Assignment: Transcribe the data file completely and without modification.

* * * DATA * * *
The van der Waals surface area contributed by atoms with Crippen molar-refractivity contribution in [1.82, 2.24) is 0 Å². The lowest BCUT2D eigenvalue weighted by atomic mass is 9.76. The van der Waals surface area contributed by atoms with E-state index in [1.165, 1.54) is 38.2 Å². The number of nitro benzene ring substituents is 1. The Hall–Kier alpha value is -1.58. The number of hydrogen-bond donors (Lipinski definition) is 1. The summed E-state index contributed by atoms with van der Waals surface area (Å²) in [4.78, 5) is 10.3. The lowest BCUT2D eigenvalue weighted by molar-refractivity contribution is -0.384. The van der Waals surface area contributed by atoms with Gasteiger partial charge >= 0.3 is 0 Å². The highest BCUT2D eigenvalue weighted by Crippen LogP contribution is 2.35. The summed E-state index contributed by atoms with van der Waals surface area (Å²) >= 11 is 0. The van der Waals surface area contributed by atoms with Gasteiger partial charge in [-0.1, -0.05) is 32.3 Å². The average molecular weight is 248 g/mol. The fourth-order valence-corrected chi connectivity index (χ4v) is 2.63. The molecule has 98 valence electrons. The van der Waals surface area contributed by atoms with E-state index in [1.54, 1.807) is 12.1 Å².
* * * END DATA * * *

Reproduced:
The van der Waals surface area contributed by atoms with Crippen molar-refractivity contribution in [1.82, 2.24) is 0 Å². The lowest BCUT2D eigenvalue weighted by atomic mass is 9.76. The van der Waals surface area contributed by atoms with E-state index in [1.165, 1.54) is 38.2 Å². The number of nitro benzene ring substituents is 1. The Hall–Kier alpha value is -1.58. The number of hydrogen-bond donors (Lipinski definition) is 1. The summed E-state index contributed by atoms with van der Waals surface area (Å²) in [4.78, 5) is 10.3. The lowest BCUT2D eigenvalue weighted by molar-refractivity contribution is -0.384. The van der Waals surface area contributed by atoms with Gasteiger partial charge >= 0.3 is 0 Å². The highest BCUT2D eigenvalue weighted by Crippen LogP contribution is 2.35. The summed E-state index contributed by atoms with van der Waals surface area (Å²) >= 11 is 0. The van der Waals surface area contributed by atoms with Gasteiger partial charge in [-0.1, -0.05) is 32.3 Å². The average molecular weight is 248 g/mol. The fourth-order valence-corrected chi connectivity index (χ4v) is 2.63. The molecule has 98 valence electrons. The van der Waals surface area contributed by atoms with E-state index in [1.54, 1.807) is 12.1 Å².